During Clinton's impeachment process, which started in late 1998 and ended with acquittal in February 1999, the market actually went up. The economy had been growing since March 1991 and only fell into recession when Clinton was out of office. The dot-com bubble burst.

More specifically, what do you expect to happen if Donald Trump were impeached? (Both in the short and long term.)

Atwater: Typically, you would expect that by the time we get to the point of impeachment, the market has already fallen because the economy is weakening. Again, impeachment is the consequence of falling confidence. So we should see things beyond just the impeachment that suggest confidence has fallen already. So, the stock markets should have fallen, and you'd see some sort of growing concern about the growing economy.

One of the things you see in terms of confidence during periods of authoritarianism is that "I am powerful because my guy is in charge running things and your guy isn't. That does complicate this. I think impeachment becomes very, very difficult. It will have to be associated with other conditions that make people angry and make them want to blame the president.

In a normal situation, you would see post-impeachment policies aimed at stimulating the economy because confidence is low, people are feeling uncertain and there's a desire to get things back headed in the right direction.

Shenoy: Needless to say, any prediction is uncertain at best. But based on past impeachments, I'd guess much of the movement will come in the lead-up to the trial and removal, and its extent will depend largely on how the president handles the situation. Based on his past behavior, I expect he would actively increase the political risk. He has described the Mueller probe as a "witch hunt," and his lawyer [Rudy Giuliani] has said he believes the "American people would revolt" if the president were impeached. If he escalates such rhetoric, investors could perceive a risk that impeachment and removal might cause the president's supporters to protest or engage in violence. In that case, markets might decline and volatility might increase between major revelations (e.g., firing the special counsel) and the trial. In other words, my guess is that markets would react much as they did in the lead-up to the 2016 election when it was widely expected that Clinton would win but candidate Trump might contest the outcome.

Assuming any protests prove short-lived and relatively peaceful, markets would recover lost ground after the president is removed.

What's the best case scenario for the economy if Donald Trump were successfully impeached? Worst case?

Atwater: Impeachment ends the uncertainty. It's one of those contradictory things. When I talk to groups, I often put up charts with the confidence associated with the failure of Lehman Brothers, because Lehman Brothers marked the low in confidence in 2008. And confidence rose immediately after the fall. And that's just so counterintuitive to people. People would be like, "No, no, no. I felt worse because of Lehman Brothers." And it's like, "No, actually you didn't. It's objective and I can show you."

Ohanian: Best case is even higher economic growth than we currently have, as Pence is more politically effective in Washington and his economic policies would be at least as pro-growth as Trump’s.  

Worst-case scenario for growth is if there was divided government following the November elections, in which the divisions between the parties may be so large that it becomes difficult to implement policy. This could lead to lower business investment and hiring, both of which have been very healthy as of late.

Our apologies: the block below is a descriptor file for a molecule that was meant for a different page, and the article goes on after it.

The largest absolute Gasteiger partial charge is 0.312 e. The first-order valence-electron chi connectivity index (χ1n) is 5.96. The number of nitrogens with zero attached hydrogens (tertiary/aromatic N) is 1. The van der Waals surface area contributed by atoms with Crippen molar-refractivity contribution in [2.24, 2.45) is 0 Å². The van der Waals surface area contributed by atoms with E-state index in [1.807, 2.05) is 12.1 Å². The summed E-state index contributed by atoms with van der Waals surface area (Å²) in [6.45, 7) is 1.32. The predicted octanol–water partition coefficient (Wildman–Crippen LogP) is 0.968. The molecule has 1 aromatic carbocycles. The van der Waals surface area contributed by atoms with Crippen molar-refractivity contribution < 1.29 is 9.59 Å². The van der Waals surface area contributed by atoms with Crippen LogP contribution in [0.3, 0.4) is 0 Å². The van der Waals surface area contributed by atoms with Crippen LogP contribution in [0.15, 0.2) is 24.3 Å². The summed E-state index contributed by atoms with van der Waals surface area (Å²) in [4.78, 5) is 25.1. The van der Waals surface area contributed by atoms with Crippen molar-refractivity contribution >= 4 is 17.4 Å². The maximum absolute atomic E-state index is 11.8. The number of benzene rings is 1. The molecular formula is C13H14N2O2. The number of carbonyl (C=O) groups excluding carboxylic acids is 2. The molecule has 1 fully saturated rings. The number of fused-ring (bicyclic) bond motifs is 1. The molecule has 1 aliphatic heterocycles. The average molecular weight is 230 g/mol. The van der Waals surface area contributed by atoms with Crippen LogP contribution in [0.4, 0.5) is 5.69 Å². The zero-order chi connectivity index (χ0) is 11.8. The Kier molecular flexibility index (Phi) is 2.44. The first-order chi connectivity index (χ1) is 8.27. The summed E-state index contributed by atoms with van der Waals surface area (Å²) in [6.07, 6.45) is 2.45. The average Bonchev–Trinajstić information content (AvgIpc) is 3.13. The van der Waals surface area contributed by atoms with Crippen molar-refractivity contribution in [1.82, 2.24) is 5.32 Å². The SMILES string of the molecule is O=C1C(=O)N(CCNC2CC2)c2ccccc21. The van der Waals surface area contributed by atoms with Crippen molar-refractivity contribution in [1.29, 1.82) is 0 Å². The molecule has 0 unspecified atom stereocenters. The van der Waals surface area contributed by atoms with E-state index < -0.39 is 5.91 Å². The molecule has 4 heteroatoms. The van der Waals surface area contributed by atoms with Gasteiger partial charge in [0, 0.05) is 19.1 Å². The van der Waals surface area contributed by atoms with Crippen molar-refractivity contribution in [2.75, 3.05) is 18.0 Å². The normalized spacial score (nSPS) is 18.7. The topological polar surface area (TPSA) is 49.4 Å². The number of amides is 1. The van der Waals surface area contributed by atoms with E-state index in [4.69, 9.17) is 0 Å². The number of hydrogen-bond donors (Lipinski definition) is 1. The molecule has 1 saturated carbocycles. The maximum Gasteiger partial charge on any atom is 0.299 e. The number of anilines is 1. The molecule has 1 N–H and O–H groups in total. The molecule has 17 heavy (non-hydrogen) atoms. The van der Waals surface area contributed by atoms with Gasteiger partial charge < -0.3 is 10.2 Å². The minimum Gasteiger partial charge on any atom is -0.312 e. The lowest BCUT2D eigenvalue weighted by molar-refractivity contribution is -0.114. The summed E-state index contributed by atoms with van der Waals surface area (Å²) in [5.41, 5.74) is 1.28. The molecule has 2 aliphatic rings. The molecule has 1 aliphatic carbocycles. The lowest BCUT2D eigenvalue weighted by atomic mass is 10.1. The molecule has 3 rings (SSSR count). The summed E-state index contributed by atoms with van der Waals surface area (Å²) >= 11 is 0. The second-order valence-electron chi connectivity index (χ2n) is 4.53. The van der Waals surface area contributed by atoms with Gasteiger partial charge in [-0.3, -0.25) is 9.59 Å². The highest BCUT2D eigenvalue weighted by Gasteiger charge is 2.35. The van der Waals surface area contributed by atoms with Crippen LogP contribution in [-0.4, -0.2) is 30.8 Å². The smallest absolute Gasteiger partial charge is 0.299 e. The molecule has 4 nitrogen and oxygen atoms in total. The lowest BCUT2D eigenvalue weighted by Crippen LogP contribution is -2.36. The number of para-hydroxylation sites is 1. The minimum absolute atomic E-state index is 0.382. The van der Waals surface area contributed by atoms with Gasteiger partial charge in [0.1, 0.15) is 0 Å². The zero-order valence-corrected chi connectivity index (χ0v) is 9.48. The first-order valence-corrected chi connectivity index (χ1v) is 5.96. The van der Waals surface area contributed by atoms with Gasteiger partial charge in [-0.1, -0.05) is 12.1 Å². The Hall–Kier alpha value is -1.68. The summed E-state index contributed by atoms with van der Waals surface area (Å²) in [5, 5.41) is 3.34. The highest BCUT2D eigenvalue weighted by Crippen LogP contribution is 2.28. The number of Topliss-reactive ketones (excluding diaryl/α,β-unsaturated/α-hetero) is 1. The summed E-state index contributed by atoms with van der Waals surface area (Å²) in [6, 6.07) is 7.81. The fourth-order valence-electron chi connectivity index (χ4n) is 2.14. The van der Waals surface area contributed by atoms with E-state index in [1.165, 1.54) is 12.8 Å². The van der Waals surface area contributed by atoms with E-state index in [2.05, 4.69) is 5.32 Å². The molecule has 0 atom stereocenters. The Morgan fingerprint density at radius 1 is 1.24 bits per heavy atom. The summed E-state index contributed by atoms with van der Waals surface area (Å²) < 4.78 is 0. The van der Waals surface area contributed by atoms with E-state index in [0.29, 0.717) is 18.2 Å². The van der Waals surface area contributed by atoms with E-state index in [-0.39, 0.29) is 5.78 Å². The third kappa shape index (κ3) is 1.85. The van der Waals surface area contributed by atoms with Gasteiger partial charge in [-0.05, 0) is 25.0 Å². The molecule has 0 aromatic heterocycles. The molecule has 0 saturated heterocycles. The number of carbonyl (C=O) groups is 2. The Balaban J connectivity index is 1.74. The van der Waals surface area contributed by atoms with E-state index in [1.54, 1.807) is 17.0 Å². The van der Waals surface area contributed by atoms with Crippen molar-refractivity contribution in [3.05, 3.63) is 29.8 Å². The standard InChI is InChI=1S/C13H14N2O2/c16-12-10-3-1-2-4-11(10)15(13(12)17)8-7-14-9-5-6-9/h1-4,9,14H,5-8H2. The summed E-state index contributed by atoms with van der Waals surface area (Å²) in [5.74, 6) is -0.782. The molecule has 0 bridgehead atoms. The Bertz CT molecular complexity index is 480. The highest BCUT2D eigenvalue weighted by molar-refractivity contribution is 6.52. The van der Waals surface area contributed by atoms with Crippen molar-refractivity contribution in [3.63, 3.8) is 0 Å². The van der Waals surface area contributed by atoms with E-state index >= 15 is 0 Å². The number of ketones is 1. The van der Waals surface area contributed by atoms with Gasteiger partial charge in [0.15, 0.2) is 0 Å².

Shenoy: Best case: The president calls for calm in the lead-up to impeachment and, once the process begins, urges his supporters to accept the outcome whatever it may be. (Alternatively, he resigns before the trial if he thinks the outcome inevitable.) After he resigns or is removed, he calls for a peaceful transition of power and broadcasts his support for now-President Pence. In this case, I'd expect movements in the lead-up to impeachment to be small. (There might be declines that would be reversed upon the release of the president's reassuring statements.)

Worst case: The president actively calls on supporters to demonstrate or "revolt" throughout the process. Upon removal, these protests turn violent until the police are able to restore order. Markets would decline and volatility would rise in the lead-up to the trial. The first reports of violence might trigger a sharp decline in prices and a spike in volatility.

But in both cases I expect all movements to be short-lived. Markets would probably return to trend in the weeks after the trial.

Weiner: Best-case scenario is that markets believe that economic prospects are good, and they continue to go great guns, as they have been in the past few months. Growth might even accelerate, as a new president might move away from the economically damaging tariff and non-tariff barriers that the president is imposing. That would help the economy grow.

The worst case would be if Trump decided that if he was going to be tossed out of office, he would "take the economy down" with him. That scenario doesn't seem likely, but it is a worst-case scenario. A new president would hopefully undo those policies as soon as possible.

If Trump left office in the next year, what lingering effects would the American and world economy feel from his policies?

Shenoy: Most of his policies were made through executive order and could be reversed fairly easily. For example, I would expect a President Pence to start reversing his tariffs. Pence or a future president might take steps for the U.S. to rejoin the Trans-Pacific Partnership. The EPA's new pollution regulations are unlikely to be reversed by Pence but could be reversed by a future president. (The new policy in any case is likely to be snared in courts for some years.)

The tax cut, by contrast, could not be reversed until 2020 at the earliest, and might be hard to reverse even then. It will cause the deficit to expand more quickly than it would have otherwise, potentially forcing a new policy to increase taxes or cut spending in the future.

There might be a more subtle lingering effect on the perceived uncertainty of U.S. policy. Foreign governments [might] be more wary of making trade deals (or might demand legislation rather than executive order backing the deal) now that there is precedent for the U.S. to pull out of trade deals or unilaterally raise tariffs. The Trump administration has also undermined the World Trade Organization, leaving it less able to mediate future trade disputes. That might make disputes more likely and less quickly resolved.